- Meeting abstract
- Open Access
Hyperglycemia predispose to catheter-related sepsis in diabetic patients receiving Total Parenteral Nutrition
© Current Science Ltd 1999
- Published: 16 March 2000
- Diabetic Patient
- Glucose Intolerance
- Total Parenteral Nutrition
Hyperglycemia is encountered during nutritional support in diabetics and in patients with stress-related glucose intolerance. Aim of this study is to determine the incidence of central venous catheter-related sepsis (CRS) and its relationship with the serum glucose levels in diabetic patients treated with Total Parenteral Nutrition (TPN).
Medical records of 123 surgical patients (median age 68.1 years) treated with TPN in our Department between 1/1/1990 and 31/12/1997 were reviewed. They received TPN for a median duration of 14.3 days (range 2-65) by the method of `all-in-one'. Out of these, 27 patients were diabetics. Two units of regular insulin were added in the TPN-bag for each 20 g of glucose contained, in each diabetic patient. The nutrient admixture was volumetrically delivered over 24 h through a subclavian vein catheter. The parameters measured were lenght of TPN therapy, serum glucose levels (measured every 6 h) during the nutritional support, and the incidence of CRS which was defined by local or systemic signs of sepsis, positive culture of the catheter tip, concurrent positive blood cultures and defervescence of the clinical signs of sepsis following catheter removal. Data analysis was done using the Fisher's exact test. Values P < 0.05 were considered statistically significant.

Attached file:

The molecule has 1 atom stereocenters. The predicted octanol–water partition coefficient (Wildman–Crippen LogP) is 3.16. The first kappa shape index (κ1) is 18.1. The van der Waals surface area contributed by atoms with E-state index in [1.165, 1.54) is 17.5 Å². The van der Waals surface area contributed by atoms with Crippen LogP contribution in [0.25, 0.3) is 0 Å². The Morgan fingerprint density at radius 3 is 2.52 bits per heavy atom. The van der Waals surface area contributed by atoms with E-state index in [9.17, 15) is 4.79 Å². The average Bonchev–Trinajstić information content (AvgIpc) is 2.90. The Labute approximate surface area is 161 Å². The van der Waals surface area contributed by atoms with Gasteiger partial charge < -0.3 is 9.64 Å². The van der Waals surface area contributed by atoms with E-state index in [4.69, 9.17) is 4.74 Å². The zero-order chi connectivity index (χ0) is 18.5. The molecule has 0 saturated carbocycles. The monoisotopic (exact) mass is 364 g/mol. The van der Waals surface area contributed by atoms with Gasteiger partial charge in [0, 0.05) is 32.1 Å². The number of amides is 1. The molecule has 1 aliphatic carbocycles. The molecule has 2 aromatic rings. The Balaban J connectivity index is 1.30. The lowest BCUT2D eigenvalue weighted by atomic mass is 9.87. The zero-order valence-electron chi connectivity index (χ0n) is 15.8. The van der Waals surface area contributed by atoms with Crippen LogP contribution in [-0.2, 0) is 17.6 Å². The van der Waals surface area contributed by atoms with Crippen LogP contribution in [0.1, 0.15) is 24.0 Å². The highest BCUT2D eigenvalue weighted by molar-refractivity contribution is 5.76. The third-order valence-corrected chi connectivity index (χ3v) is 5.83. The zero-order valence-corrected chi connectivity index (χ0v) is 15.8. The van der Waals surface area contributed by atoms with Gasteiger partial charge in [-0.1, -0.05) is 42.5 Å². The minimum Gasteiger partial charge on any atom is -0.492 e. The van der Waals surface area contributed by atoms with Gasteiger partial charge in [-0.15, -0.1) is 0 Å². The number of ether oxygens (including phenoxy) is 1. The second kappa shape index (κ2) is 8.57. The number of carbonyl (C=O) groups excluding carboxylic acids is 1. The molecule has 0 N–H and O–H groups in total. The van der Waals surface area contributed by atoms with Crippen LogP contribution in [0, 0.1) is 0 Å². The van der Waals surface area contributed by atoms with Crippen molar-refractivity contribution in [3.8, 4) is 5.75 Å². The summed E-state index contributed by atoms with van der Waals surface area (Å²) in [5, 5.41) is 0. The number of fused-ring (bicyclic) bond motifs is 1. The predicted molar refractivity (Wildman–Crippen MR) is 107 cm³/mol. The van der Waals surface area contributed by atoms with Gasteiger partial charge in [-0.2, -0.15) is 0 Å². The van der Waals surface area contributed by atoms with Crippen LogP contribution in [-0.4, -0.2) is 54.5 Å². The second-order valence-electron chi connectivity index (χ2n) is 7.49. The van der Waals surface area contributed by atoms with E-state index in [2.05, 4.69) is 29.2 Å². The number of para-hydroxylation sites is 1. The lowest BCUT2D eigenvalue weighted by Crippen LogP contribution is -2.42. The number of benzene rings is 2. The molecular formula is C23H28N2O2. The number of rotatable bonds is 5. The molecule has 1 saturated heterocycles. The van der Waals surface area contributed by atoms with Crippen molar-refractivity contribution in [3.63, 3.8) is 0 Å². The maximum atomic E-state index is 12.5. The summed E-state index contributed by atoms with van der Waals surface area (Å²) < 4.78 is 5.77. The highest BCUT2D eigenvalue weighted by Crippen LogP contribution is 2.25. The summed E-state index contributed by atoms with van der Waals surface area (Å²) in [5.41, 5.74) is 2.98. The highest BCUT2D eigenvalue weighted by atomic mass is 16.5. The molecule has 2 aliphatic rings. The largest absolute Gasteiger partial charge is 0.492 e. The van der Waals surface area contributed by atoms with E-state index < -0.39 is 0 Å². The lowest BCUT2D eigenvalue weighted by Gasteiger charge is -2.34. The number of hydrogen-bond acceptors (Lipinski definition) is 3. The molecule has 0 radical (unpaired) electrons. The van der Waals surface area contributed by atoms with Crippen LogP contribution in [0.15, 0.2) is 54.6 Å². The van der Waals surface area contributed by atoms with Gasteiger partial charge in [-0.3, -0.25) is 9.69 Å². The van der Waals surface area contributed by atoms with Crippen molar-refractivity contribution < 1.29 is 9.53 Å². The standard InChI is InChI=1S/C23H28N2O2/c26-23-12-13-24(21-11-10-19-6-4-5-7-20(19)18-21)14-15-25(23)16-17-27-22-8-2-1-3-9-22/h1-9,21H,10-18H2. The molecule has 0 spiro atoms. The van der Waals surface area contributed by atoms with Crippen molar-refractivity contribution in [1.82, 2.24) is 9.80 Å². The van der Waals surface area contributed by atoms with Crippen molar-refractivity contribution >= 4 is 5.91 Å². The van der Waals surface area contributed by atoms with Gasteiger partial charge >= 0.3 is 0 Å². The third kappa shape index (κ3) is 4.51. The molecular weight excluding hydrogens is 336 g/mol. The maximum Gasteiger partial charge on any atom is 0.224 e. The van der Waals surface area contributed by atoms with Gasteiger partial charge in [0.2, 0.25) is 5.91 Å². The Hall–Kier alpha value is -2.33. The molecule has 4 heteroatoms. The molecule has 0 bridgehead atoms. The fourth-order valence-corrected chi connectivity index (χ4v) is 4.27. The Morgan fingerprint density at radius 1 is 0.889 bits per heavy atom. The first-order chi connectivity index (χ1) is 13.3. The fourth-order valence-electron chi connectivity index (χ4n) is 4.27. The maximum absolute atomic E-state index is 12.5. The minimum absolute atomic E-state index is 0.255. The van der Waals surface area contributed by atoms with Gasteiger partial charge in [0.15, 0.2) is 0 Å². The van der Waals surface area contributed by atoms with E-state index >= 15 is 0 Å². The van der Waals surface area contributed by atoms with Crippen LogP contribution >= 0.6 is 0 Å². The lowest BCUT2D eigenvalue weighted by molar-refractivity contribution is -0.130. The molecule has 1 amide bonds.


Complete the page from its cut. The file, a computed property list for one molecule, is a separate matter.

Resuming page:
There was no difference to the lenght of TPN therapy between diabetics and non diabetics. In 20 diabetics the serum glucose levels remained <200 mg/dl, and in 7 were constantly high (>200 mg/dl) in all measurements during TPN administration. Eleven out of the 96 non diabetics (11.4%) and 3 out of the 20 `euglycemic' diabetics (15%) presented CRS, but this difference was not significant (P = 0.8); however, CRS was presented in 5 out of the 7 diabetics whom serum glucose levels were >200 mg/dl during TPN therapy (P = 0.01).
The results of out study suggest that CRS is serious risk in diabetics receiving TPN if good control of glycemia is not maintained; in adverse, the incidence of CRS doesn't seem to be significantly increased in well-controlled diabetics.